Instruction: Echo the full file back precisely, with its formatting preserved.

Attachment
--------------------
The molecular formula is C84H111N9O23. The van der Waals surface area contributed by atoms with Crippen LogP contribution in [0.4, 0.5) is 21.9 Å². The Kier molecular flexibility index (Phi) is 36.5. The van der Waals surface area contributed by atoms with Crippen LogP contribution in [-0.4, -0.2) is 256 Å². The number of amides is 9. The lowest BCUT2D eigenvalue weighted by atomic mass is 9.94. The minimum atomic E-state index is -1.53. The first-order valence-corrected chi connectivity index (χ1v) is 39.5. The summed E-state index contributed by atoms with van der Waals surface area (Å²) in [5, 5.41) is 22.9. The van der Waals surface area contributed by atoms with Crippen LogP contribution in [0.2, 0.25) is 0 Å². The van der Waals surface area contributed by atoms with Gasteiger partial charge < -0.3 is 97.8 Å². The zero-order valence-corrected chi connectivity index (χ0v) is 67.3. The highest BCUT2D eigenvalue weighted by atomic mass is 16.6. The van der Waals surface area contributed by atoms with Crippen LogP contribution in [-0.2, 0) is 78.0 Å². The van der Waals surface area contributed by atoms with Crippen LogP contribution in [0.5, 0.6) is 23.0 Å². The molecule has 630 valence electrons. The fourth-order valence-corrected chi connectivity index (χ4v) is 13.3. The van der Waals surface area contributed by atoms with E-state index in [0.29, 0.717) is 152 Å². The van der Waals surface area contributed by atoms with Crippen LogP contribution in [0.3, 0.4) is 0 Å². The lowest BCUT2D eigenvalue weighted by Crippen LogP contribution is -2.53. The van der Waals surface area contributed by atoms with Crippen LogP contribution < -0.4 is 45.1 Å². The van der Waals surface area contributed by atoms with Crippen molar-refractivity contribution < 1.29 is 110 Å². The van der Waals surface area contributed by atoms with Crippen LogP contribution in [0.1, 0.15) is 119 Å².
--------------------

The molecular formula is C84H111N9O23. The van der Waals surface area contributed by atoms with Crippen LogP contribution in [0.4, 0.5) is 21.9 Å². The Kier molecular flexibility index (Phi) is 36.5. The van der Waals surface area contributed by atoms with Crippen LogP contribution in [-0.4, -0.2) is 256 Å². The number of amides is 9. The lowest BCUT2D eigenvalue weighted by atomic mass is 9.94. The minimum atomic E-state index is -1.53. The first-order valence-corrected chi connectivity index (χ1v) is 39.5. The summed E-state index contributed by atoms with van der Waals surface area (Å²) in [5, 5.41) is 22.9. The van der Waals surface area contributed by atoms with Crippen LogP contribution in [0.2, 0.25) is 0 Å². The van der Waals surface area contributed by atoms with Gasteiger partial charge < -0.3 is 97.8 Å². The zero-order valence-corrected chi connectivity index (χ0v) is 67.3. The highest BCUT2D eigenvalue weighted by atomic mass is 16.6. The van der Waals surface area contributed by atoms with Crippen LogP contribution in [-0.2, 0) is 78.0 Å². The van der Waals surface area contributed by atoms with Crippen LogP contribution in [0.5, 0.6) is 23.0 Å². The molecule has 630 valence electrons. The fourth-order valence-corrected chi connectivity index (χ4v) is 13.3. The van der Waals surface area contributed by atoms with E-state index in [0.29, 0.717) is 152 Å². The van der Waals surface area contributed by atoms with Crippen LogP contribution in [0.3, 0.4) is 0 Å². The lowest BCUT2D eigenvalue weighted by Crippen LogP contribution is -2.53. The van der Waals surface area contributed by atoms with Crippen LogP contribution < -0.4 is 45.1 Å². The van der Waals surface area contributed by atoms with Crippen molar-refractivity contribution < 1.29 is 110 Å². The van der Waals surface area contributed by atoms with Crippen LogP contribution in [0.1, 0.15) is 119 Å².